New study says loneliness doesnt appear to play role in chronic pain

Loneliness is not present among pain patients suffering from multiple sclerosis (MS). This study shows that it does not provide an explanation nor does it provide proof of the negative effects on cognitive decline associated with the disease.

Different causes for pain can hurt different parts of the body. But the good news for these patients is that the plenty of research supporting the fact that pain patients do not develop cognitive deficits always starts to account for some kind of loneliness.

Peter Heldal PhD Department of Neurosurgery Toulouse-Luminy University Hospital France.

Dr. Heldal and his team decided to look into this specifically because two strains of MS — limited capacity to heal from injury without additional therapy and relentless progression due to the discovery of an error or two in the lifetime of these patients — cause similar problems.

LSUS research demonstrates that MS patients do not develop real-world cognitive deficits as they would normally. Thus they actually have mild signs and symptoms of neuropsychological competence but develop significantly less of these in the course of treatment because of pain.

In the worse case scenario everyday life deficits were estimated.

These epidemiological data points were used by our study to show that patients with MS do not exhibit neuropsychological deficits typical of individual MS patients commonly seen in patients who have type 2-neo-diagnosed MS explained Dr. Heldal. Instead they exhibit mild medically-related deficits such as deficits of social interaction and communication and are commonly at risk of recurrent pain episodes which makes it necessary for them to be hospitalized frequently for examination followed by pain relief medication or appropriate medical treatment.

Eighteen participants in the study were recruited as part of the Lester Rose MS Research Consortium and all (at least one MS patient) were included in the study. Their mean age was 57 years. Sixteen would have been counted as one MS patient if the case represented at least 80 percent of all MS patients. The majority of the sample (n19) were women 12 were men and one was a mix of both: 15 had MS 17 did not.

Weadling through surveys and conducted in parallel with previously conducted MRI examinations the researchers assessed 10 dimensions of self-reported loneliness: severity subjective impact desire distress fatigue goal-oriented and affect. These were initially extracted via the Patient Questionnaire for Exploratory Research and Rating Scale.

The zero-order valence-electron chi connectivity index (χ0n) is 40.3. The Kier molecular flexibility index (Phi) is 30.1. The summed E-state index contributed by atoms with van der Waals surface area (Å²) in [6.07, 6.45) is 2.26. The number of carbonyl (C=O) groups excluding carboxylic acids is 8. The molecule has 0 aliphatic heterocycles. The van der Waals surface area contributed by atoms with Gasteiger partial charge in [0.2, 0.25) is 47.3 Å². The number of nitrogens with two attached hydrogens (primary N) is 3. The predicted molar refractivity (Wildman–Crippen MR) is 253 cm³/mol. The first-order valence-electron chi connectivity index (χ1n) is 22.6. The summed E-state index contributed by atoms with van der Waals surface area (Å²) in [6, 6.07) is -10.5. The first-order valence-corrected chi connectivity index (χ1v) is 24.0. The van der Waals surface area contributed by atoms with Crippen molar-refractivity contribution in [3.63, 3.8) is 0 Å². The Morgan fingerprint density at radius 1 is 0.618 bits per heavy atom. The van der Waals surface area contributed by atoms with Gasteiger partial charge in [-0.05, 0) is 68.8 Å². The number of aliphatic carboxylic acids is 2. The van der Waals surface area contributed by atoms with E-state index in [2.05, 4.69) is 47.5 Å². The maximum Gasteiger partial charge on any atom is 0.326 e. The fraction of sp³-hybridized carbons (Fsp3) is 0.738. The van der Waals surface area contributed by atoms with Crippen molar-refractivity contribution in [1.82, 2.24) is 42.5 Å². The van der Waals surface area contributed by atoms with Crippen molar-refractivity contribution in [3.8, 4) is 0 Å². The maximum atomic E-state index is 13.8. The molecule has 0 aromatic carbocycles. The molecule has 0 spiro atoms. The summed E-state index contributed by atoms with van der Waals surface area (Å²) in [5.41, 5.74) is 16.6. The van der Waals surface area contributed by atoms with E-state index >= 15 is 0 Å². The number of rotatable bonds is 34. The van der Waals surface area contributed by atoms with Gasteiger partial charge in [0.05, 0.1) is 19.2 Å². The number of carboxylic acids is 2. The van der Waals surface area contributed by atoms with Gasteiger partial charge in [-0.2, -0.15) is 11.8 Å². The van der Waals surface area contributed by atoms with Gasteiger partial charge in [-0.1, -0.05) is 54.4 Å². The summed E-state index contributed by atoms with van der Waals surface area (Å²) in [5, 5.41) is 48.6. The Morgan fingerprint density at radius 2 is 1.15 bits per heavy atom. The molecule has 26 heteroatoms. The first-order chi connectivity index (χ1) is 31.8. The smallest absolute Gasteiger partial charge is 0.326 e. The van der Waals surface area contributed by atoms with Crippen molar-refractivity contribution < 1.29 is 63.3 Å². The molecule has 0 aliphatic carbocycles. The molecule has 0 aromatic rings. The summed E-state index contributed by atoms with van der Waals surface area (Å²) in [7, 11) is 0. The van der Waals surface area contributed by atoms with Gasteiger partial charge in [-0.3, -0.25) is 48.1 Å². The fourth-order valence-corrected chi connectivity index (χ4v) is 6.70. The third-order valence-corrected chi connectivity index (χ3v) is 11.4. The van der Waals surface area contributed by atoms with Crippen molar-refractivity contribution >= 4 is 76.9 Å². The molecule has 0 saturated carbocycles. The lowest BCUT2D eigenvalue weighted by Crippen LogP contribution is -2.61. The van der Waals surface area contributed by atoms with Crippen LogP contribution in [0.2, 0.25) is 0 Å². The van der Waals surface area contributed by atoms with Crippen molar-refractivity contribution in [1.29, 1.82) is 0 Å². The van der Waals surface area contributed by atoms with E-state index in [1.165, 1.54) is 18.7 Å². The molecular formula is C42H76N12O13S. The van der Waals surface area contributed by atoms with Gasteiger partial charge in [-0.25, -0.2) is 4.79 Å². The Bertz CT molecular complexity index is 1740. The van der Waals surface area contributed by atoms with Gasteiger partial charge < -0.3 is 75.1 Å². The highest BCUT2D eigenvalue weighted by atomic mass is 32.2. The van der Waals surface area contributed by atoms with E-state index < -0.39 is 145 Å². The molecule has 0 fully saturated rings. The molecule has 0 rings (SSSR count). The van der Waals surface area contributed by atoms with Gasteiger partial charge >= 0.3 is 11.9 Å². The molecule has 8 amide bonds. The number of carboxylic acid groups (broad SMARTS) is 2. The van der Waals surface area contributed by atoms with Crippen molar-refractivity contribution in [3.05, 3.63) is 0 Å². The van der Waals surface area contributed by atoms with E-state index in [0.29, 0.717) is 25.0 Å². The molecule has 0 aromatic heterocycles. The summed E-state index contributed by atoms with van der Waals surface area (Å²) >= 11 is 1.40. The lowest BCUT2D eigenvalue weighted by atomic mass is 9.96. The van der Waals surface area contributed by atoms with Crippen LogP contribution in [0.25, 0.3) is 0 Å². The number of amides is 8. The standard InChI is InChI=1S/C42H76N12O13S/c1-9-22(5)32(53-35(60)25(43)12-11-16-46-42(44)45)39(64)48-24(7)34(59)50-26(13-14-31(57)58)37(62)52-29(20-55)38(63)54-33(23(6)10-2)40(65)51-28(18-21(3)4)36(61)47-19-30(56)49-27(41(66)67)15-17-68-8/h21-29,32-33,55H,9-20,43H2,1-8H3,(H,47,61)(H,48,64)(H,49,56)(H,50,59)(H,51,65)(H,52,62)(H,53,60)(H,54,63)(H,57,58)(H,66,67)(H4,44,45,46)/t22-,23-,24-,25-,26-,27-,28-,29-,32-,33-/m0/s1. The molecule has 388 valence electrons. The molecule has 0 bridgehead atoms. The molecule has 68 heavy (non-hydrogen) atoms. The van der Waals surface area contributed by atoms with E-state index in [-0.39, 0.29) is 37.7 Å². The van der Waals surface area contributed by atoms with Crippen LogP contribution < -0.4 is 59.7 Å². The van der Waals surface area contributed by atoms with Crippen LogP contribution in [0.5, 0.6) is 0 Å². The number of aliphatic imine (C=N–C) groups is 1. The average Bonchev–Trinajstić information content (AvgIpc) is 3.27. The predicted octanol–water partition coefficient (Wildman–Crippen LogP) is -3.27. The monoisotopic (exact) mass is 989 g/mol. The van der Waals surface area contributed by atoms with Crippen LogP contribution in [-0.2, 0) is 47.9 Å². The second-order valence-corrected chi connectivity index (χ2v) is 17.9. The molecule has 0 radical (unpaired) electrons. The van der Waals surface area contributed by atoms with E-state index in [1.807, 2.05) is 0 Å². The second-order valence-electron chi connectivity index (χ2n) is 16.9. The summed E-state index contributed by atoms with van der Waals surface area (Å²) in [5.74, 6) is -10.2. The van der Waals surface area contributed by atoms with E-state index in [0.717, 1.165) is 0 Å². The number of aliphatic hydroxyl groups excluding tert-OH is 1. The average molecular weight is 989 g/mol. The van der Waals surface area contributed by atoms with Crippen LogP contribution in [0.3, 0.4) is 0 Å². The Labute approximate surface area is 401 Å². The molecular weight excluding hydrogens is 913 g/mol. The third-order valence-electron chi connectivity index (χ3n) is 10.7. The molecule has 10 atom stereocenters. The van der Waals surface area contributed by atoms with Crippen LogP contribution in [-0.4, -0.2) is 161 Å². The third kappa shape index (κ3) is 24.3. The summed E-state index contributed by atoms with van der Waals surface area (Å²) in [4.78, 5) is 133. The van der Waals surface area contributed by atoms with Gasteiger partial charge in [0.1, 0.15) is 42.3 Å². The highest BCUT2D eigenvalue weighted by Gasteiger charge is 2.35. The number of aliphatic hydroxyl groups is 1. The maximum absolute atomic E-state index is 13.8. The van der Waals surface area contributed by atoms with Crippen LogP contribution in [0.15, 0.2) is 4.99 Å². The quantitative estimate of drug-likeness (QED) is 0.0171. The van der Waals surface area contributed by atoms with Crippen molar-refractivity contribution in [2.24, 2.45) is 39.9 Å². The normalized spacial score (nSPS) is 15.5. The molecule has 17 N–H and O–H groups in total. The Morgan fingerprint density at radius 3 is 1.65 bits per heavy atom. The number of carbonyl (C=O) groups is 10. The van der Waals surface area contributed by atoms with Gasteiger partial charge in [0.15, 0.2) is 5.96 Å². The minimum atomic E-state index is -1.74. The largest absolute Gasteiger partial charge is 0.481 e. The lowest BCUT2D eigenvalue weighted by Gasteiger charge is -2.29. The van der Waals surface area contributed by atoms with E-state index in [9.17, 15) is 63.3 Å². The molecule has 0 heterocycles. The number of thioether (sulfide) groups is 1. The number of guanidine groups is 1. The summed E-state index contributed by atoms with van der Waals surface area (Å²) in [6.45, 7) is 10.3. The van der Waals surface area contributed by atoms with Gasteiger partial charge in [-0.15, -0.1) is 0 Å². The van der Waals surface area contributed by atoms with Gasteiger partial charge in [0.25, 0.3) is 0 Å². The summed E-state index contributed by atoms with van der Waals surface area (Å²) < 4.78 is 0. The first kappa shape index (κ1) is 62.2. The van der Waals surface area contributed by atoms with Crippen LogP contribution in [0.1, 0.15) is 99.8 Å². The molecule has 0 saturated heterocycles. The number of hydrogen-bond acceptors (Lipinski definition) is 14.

No significant difference in scores emerged between the two groups. In particular there was no difference in the impact-oriented dimension between MS and controls but in the subjective measure of determination to manage the pain caused by their injury (the report on internal bodily sensations like shortness of breath) there was a significant difference: MS patients reported a score of 2. 72 versus 0. 93 in the null group.

Aatose lowy waves were generated from psychometric curves showing brain activation over a 26-minute screen period; this was repeated three times over three weeks.

In the first set of questions MS patients reported a significantly lower training-induced intensity of pain intensity in the lower limb on index finger compared to control group and the brain activation over the index finger was lower in MS and control group compared to both control and MS group. No significant difference was found between the two. The mean brain activity was lower with MS and control group than in MS group and the mean activation frequency with appropriate stimulation was 76. 1 Hz in MS group compared to 83. 3 Hz in control group and no statistically significant difference with these frequencies was found between groups.

In the second set of questions only pain-evoked activity in the lower limb so that there was no affective disinhibition was markedly reduced in MS group compared to control group and the dosages of pain reliever in the lower limb reduced by 64. 8 percent in MS group compared with 74. 7 percent in control group. No significant difference in the magnitude of cortical activation was found between groups. Mental stability where neither cognition was significantly affected and the control group reported more muscle and joint pain than MS group.

All these measures were significantly reduced since the start of the study in MS group compared with all of the control group and the dips were sustained for weeks after the start of treatment. In other words the protective peer-based effect of the loneliness appeared to be non-existent.

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